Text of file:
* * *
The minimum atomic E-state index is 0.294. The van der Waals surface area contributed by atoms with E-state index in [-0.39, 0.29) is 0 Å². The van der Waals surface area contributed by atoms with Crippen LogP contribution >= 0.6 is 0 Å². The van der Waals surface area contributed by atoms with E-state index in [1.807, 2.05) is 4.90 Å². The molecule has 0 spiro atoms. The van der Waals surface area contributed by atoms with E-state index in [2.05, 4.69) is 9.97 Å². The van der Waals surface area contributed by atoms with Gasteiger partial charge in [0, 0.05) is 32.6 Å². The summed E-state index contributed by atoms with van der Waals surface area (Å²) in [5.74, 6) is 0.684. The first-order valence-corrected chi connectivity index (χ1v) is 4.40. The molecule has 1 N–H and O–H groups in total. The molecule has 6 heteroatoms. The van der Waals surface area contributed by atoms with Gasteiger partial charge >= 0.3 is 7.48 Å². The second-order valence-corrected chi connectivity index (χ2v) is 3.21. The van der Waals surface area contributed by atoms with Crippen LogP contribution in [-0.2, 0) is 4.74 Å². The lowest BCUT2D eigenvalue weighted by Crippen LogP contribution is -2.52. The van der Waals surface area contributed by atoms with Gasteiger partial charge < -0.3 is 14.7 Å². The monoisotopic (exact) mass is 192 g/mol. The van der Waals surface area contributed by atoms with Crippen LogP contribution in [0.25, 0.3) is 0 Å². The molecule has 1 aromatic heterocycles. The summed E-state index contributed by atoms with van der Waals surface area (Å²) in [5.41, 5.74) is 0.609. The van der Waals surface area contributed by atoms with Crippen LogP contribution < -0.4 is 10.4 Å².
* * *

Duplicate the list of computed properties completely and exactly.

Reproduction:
The minimum atomic E-state index is 0.294. The van der Waals surface area contributed by atoms with E-state index in [-0.39, 0.29) is 0 Å². The van der Waals surface area contributed by atoms with Crippen LogP contribution >= 0.6 is 0 Å². The van der Waals surface area contributed by atoms with E-state index in [1.807, 2.05) is 4.90 Å². The molecule has 0 spiro atoms. The van der Waals surface area contributed by atoms with E-state index in [2.05, 4.69) is 9.97 Å². The van der Waals surface area contributed by atoms with Gasteiger partial charge in [0, 0.05) is 32.6 Å². The summed E-state index contributed by atoms with van der Waals surface area (Å²) in [5.74, 6) is 0.684. The first-order valence-corrected chi connectivity index (χ1v) is 4.40. The molecule has 1 N–H and O–H groups in total. The molecule has 6 heteroatoms. The van der Waals surface area contributed by atoms with Gasteiger partial charge >= 0.3 is 7.48 Å². The second-order valence-corrected chi connectivity index (χ2v) is 3.21. The van der Waals surface area contributed by atoms with Crippen LogP contribution in [-0.2, 0) is 4.74 Å². The lowest BCUT2D eigenvalue weighted by Crippen LogP contribution is -2.52. The van der Waals surface area contributed by atoms with Gasteiger partial charge < -0.3 is 14.7 Å². The monoisotopic (exact) mass is 192 g/mol. The van der Waals surface area contributed by atoms with Crippen LogP contribution in [0.25, 0.3) is 0 Å². The molecule has 1 aromatic heterocycles. The summed E-state index contributed by atoms with van der Waals surface area (Å²) in [5.41, 5.74) is 0.609. The van der Waals surface area contributed by atoms with Crippen LogP contribution < -0.4 is 10.4 Å².